Alexandra

Alexandra

Contributor

Every month on Kitchen Stories, we’ll be putting our food knowledge under the microscope to find out if what we think we know is really true. Have a food-related case that you want cracked open? Leave a comment underneath the article!

The heart of a vegetarian is made of cheese–at least that’s what we imagine. Either way, certainly cheese plays an integral part in the diet of many vegetarians. So, when the vegetarian option at restaurant is (as it is more often than not) a pasta dish, like Fettuccine Alfredo or pasta with gorgonzola, should you say no to the tableside shaving of freshly grated parmesan? The answer, unfortunately, is probably.

Not all cheese is vegetarian. Yes, you’ve read correctly. Although most cheese seems like it should be just fine and quite appropriate for vegetarian diets, there is this one essential ingredient that can make all the difference. We'll tell you what it is and how to look out for it when buying cheese.

How is cheese made?

Let’s cover the basic truth before we get too much into the details. The core pillar to nearly all cheesemaking requires two things: milk and a coagulant, which is often something called rennet.

Rennet alters the milk’s protein molecules and causes it to curdle–separating the milk into curds and whey. Some soft cheeses like ricotta, mozzarella, and queso blanco don’t need to use rennet as a coagulant, instead opting for citric or acetic acid.

After the milk is separated, many different paths and processes can be followed to create vastly different types of cheeses.

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So, what is rennet?

Here’s the tricky bit. Rennet is traditionally made from enzymes found in the lining of the fourth stomach of an un-weaned animal. Typically, cheesemakers use the calf’s stomach enzymes for cow’s cheese, and the same goes for goat’s and sheep’s cheeses. While there is no such thing as pig cheese, rennet from the lining of a pig’s stomach can also be used in the cheesemaking process.

To gather the enzymes needed to make the rennet, the animal must be killed. Since vegetarians by definition do not eat meat (and sometimes other) products from dead animals, it becomes clear that the rennet probably doesn’t fit into a vegetarian diet. So, unless specifically stated, your cheese is likely not vegetarian.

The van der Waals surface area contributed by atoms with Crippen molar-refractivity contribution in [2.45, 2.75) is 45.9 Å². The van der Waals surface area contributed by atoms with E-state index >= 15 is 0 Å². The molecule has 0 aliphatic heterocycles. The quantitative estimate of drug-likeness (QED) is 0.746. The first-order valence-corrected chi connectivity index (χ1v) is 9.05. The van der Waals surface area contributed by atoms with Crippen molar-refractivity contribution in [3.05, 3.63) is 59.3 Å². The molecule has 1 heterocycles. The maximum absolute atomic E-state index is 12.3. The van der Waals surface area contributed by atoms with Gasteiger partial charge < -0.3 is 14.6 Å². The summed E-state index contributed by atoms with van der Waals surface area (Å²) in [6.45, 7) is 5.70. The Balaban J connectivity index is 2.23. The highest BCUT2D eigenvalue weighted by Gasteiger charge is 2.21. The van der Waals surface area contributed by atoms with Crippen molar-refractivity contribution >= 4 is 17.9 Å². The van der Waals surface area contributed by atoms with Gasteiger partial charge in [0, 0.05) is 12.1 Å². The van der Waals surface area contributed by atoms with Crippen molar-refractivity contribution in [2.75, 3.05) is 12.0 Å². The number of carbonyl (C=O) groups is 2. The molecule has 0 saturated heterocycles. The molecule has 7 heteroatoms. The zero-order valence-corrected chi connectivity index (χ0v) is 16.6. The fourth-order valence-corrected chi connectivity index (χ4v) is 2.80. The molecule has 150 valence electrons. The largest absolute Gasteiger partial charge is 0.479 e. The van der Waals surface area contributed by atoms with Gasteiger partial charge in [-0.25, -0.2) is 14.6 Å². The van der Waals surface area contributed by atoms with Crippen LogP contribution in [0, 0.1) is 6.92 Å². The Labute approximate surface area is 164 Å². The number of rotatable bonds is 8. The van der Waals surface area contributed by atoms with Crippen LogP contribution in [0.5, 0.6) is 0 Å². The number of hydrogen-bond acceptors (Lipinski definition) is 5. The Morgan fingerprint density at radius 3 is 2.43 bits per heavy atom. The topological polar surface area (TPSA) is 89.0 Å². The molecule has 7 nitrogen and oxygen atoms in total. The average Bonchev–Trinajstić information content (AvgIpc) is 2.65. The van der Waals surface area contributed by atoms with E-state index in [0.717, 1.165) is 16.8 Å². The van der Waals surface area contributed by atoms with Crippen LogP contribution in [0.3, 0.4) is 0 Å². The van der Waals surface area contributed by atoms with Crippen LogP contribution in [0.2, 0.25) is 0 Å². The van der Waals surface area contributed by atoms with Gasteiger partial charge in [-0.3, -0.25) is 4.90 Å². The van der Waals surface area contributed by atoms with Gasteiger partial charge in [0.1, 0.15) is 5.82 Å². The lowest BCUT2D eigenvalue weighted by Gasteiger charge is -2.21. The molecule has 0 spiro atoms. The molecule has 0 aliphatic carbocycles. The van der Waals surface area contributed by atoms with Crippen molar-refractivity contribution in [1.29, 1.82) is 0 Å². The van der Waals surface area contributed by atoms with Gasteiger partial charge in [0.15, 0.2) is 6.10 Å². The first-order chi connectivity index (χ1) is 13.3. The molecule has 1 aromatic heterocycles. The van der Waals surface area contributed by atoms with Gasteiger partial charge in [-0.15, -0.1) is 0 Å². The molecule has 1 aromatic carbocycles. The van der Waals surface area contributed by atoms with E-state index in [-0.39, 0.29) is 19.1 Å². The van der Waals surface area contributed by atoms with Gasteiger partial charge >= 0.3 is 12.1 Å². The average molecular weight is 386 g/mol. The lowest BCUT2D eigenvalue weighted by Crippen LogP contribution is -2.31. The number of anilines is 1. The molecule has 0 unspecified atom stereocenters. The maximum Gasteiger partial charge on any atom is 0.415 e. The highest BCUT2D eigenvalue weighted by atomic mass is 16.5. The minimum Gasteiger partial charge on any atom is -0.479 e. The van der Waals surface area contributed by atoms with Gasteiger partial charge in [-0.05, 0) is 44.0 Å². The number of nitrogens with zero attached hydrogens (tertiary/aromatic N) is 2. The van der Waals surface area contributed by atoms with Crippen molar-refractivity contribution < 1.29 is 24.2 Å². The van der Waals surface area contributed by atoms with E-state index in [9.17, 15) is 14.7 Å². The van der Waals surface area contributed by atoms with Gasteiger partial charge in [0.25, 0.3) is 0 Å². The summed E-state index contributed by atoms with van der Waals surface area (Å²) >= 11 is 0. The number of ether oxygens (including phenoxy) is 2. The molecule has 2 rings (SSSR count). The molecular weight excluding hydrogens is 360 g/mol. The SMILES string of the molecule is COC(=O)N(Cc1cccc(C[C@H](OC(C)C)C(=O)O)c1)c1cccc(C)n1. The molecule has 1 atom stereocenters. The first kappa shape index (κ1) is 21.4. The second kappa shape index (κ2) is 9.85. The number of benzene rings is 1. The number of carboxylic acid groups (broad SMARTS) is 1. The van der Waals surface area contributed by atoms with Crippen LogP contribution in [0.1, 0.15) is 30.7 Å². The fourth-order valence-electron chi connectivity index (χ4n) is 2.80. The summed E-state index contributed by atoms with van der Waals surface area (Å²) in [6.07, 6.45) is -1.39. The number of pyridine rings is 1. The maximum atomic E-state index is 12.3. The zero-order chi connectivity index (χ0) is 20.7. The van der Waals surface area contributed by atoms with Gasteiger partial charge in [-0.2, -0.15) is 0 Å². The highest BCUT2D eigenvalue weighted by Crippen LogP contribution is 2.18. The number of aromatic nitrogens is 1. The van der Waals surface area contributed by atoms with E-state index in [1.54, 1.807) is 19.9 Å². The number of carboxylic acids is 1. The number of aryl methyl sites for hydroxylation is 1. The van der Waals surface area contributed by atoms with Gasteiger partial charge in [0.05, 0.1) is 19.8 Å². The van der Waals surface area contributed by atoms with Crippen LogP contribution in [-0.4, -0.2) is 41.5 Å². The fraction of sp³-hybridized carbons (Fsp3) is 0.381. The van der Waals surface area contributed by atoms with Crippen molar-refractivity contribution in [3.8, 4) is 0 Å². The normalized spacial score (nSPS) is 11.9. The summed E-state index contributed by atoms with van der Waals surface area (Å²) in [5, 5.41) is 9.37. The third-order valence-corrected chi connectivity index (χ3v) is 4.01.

Is there a vegetarian alternative to rennet?

Luckily there is! Microbial rennet can be made by fermenting mold to create an enzyme similar to that of rennet, or through genetically engineered processes. Cardoon (also called artichoke thistles or globe artichokes) for instance, are plants that have been traditionally used as a natural coagulant to make cheese in parts of Spain and Portugal.

Some cheesemakers argue that this type of rennet does not produce as high a quality or depth of flavour as traditional animal rennet but, as demand continues to increase for certified vegetarian cheeses, manufacturers continue to improve this vegetarian alternative and high-quality cheesemakers are creating ever more superb vegetarian cheeses.

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Some guidelines for buying

Cheeses protected under Europe’s Protected Designation of Origin (DOP) label will not be vegetarian. These cheeses must use traditional methods of production in order to be certified as such, so this means they must use animal rennet, as this was part of the traditional recipe and technique.

In general, rennet doesn’t have to be declared on the packaging because it’s only classified as a means of production. Buying any hard cheese means that they are most likely non-vegetarian cheeses like Parmesan cheese, Manchego, and Grana Padano. But in some soft cheeses, like Gorgonzola or Camembert, rennet is also used in the production process.

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So what cheeses are vegetarian?

Fresh cheeses like ricotta, mozzarella, paneer, cottage cheese, and cream cheese tend to be vegetarian by nature, requiring lemon juice or citric acid to coagulate instead of rennet. Otherwise, look for cheese that explicitly states that it was created with vegetarian rennet. There are plenty of websites that offer lists of vegetarian cheeses. If you’re living in the US, you can check out the vegetarian cheese list from “Joyous Living” for example.

As a vegetarian, do you consider cheese to be an important part of your diet? Do you eat cheese as a vegetarian and what types? Tell us in the comments!

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